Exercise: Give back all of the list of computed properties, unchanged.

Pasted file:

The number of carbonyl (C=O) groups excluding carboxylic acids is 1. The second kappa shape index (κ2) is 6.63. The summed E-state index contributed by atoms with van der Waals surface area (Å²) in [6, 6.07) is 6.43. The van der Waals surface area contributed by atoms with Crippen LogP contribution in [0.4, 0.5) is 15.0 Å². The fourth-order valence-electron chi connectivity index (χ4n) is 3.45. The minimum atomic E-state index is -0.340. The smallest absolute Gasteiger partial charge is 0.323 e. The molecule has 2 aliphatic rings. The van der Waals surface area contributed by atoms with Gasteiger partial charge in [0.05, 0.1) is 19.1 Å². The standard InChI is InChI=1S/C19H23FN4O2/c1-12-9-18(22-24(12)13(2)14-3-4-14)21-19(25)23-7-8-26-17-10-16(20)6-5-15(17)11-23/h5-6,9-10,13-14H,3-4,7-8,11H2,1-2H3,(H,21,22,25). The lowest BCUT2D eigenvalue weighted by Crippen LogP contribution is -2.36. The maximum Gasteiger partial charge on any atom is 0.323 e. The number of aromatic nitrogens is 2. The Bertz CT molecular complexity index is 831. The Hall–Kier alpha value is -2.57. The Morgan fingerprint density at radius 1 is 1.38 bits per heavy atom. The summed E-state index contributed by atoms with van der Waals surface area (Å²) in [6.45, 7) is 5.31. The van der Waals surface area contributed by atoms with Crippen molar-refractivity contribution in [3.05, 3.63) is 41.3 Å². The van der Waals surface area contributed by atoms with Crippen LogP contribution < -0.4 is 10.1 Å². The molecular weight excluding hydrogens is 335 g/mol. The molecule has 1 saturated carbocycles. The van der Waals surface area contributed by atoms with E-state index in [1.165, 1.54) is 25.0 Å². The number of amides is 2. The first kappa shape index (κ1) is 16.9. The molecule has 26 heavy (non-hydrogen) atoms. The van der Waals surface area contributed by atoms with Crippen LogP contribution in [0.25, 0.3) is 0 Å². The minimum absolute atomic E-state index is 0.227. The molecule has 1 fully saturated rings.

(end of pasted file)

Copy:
The number of carbonyl (C=O) groups excluding carboxylic acids is 1. The second kappa shape index (κ2) is 6.63. The summed E-state index contributed by atoms with van der Waals surface area (Å²) in [6, 6.07) is 6.43. The van der Waals surface area contributed by atoms with Crippen LogP contribution in [0.4, 0.5) is 15.0 Å². The fourth-order valence-electron chi connectivity index (χ4n) is 3.45. The minimum atomic E-state index is -0.340. The smallest absolute Gasteiger partial charge is 0.323 e. The molecule has 2 aliphatic rings. The van der Waals surface area contributed by atoms with Gasteiger partial charge in [0.05, 0.1) is 19.1 Å². The standard InChI is InChI=1S/C19H23FN4O2/c1-12-9-18(22-24(12)13(2)14-3-4-14)21-19(25)23-7-8-26-17-10-16(20)6-5-15(17)11-23/h5-6,9-10,13-14H,3-4,7-8,11H2,1-2H3,(H,21,22,25). The lowest BCUT2D eigenvalue weighted by Crippen LogP contribution is -2.36. The maximum Gasteiger partial charge on any atom is 0.323 e. The number of aromatic nitrogens is 2. The Bertz CT molecular complexity index is 831. The Hall–Kier alpha value is -2.57. The Morgan fingerprint density at radius 1 is 1.38 bits per heavy atom. The summed E-state index contributed by atoms with van der Waals surface area (Å²) in [6.45, 7) is 5.31. The van der Waals surface area contributed by atoms with Crippen molar-refractivity contribution in [3.05, 3.63) is 41.3 Å². The van der Waals surface area contributed by atoms with Crippen LogP contribution < -0.4 is 10.1 Å². The molecular weight excluding hydrogens is 335 g/mol. The molecule has 1 saturated carbocycles. The van der Waals surface area contributed by atoms with E-state index in [1.165, 1.54) is 25.0 Å². The number of amides is 2. The first kappa shape index (κ1) is 16.9. The molecule has 26 heavy (non-hydrogen) atoms. The van der Waals surface area contributed by atoms with Crippen LogP contribution in [0.25, 0.3) is 0 Å². The minimum absolute atomic E-state index is 0.227. The molecule has 1 fully saturated rings.